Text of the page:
Copyright (c) 1994 by Ronald L. Wasserstein, all rights reserved. This text may be freely shared among individuals, but it may not be republished in any medium without express written consent from the author and advance notification of the editor.
Restrictions. Lotto Luck is freeware designed for use by those who teach probability and statistics. Its purpose is to serve as an aid for teaching important basic concepts. While this program can be played as a game, it is not intended to be one. It may be copied and used freely. When used or shared, authorship credit should be given. The author is also interested in your comments and suggestions for improvement.
Requirements. An IBM-compatible computer running DOS 5 or higher with at least 640K memory and a CGA or compatible monitor is required. Contact the author if the program will not run with your monitor.
Key Words: Probability; Lottery; Gambler's ruin.
Students of all ages seem fascinated by the lottery, making it a ready tool for illustrating basic probabilistic concepts. The author has developed a program called "Lotto Luck" for IBM PC compatibles which has been used in over 100 classrooms from grades 6 through 12 and with dozens of college classes and civic groups to demonstrate what happens to the "earnings" of the frequent lottery player over a period of time. We discuss how to use the program and provide information for obtaining the compiled code by ftp.
1 From the day the lottery opened in Kansas in 1987, my statistics students began reporting their successes in the game. Most were certain that they were winning more than they had spent (which, for the purposes of this discussion, is how we will define "success"). In an effort to show students the likelihood of such success, we developed computer simulations and graphs to show the probability of being "in the black" after a specified number of attempts in various lottery games (Wasserstein and Boyer 1990). Students who understood the graphs were surprised and intrigued by the results, but we found that many students still did not understand that playing more often did not lead to a higher probability of success. Another approach was in order.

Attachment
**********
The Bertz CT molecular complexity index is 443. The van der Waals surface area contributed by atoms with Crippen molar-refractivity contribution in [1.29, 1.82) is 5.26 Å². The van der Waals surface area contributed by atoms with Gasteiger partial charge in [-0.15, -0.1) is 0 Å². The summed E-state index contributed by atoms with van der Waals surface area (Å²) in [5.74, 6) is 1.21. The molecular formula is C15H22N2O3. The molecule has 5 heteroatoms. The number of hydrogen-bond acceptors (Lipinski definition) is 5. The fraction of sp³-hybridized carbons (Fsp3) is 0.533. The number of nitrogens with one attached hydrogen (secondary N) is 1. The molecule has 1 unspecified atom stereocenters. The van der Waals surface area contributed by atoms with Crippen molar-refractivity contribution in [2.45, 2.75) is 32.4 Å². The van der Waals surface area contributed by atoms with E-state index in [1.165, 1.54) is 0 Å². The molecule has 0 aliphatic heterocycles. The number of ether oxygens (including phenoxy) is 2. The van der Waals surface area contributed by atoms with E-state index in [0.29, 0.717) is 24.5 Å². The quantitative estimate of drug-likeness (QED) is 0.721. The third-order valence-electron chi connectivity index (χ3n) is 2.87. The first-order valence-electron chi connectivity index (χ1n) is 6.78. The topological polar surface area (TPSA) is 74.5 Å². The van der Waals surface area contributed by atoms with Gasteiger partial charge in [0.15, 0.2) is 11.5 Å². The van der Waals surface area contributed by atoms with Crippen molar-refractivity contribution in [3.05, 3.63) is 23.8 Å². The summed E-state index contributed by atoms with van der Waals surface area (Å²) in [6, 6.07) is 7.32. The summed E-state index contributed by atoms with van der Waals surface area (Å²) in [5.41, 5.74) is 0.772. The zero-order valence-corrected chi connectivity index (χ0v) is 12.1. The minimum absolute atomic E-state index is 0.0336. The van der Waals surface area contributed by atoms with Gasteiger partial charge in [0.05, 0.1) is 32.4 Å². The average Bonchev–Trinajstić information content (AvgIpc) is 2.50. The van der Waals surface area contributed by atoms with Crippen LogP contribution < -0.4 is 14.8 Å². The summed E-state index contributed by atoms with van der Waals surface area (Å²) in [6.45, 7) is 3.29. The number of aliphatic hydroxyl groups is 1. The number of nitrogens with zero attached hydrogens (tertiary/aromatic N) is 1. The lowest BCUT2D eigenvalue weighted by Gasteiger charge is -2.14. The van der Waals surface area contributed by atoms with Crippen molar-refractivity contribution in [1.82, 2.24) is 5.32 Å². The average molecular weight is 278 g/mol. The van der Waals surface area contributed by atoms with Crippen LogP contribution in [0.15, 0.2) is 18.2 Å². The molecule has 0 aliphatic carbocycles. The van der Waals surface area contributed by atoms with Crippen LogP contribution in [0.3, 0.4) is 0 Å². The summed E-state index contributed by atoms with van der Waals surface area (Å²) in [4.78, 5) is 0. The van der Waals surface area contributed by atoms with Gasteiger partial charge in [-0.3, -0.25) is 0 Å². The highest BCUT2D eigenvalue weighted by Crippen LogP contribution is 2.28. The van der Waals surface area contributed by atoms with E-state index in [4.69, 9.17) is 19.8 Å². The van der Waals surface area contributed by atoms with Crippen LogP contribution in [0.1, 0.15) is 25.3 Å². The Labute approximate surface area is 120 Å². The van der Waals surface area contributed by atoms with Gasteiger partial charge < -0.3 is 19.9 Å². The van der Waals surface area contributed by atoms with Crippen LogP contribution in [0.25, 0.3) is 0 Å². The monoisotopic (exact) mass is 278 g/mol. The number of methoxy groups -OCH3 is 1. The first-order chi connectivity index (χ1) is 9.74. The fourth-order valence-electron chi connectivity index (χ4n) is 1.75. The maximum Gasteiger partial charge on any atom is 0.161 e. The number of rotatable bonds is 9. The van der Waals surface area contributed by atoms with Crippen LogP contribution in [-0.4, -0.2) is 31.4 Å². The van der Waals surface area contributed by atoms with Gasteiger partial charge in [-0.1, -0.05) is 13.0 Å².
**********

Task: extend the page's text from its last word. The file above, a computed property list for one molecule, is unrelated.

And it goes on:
2 When the lottery opened here, all the games were instant games. Thus, our first effort involved the development of a computer "scratch it" game that allowed the participant to choose from one of several options relating to prize structure, but all having one key element in common: an expected return of $0.45 for a $1.00 ticket, the average return in Kansas Lottery instant games. The participant might elect to purchase, for example, 1000 tickets in a game that paid out prizes of $0, $2, $5, $50, $500 and $5000. A table was displayed on the screen that showed how many of each prize was earned during the 30 seconds or so the computer took to simulate the 1000 purchases. At the end, the participant's earnings were compared to his/her $1000 investment. Students were uniformly surprised at how much less than $1000 they had won. This program was successfully used in many classrooms, and is available from the author upon request.
3 Before long, however, the on-line games opened, and everyone was much more interested in them, no doubt because the grand prizes were many times larger. These games currently include: (1) "Cash Lotto," a statewide 6/33 lotto (i.e., the player chooses six distinct integers from the integers 1 to 33), with fixed prizes for matching four and five and a parimutuel grand prize for matching six; (2) "Powerball," a multi-state 6/54 lotto game similar in structure to Cash Lotto; and (3) "Club Keno," which is nearly identical to the game of Keno played in Las Vegas and elsewhere. The establishment of on-line games resulted in the development of the "Lotto Luck" game.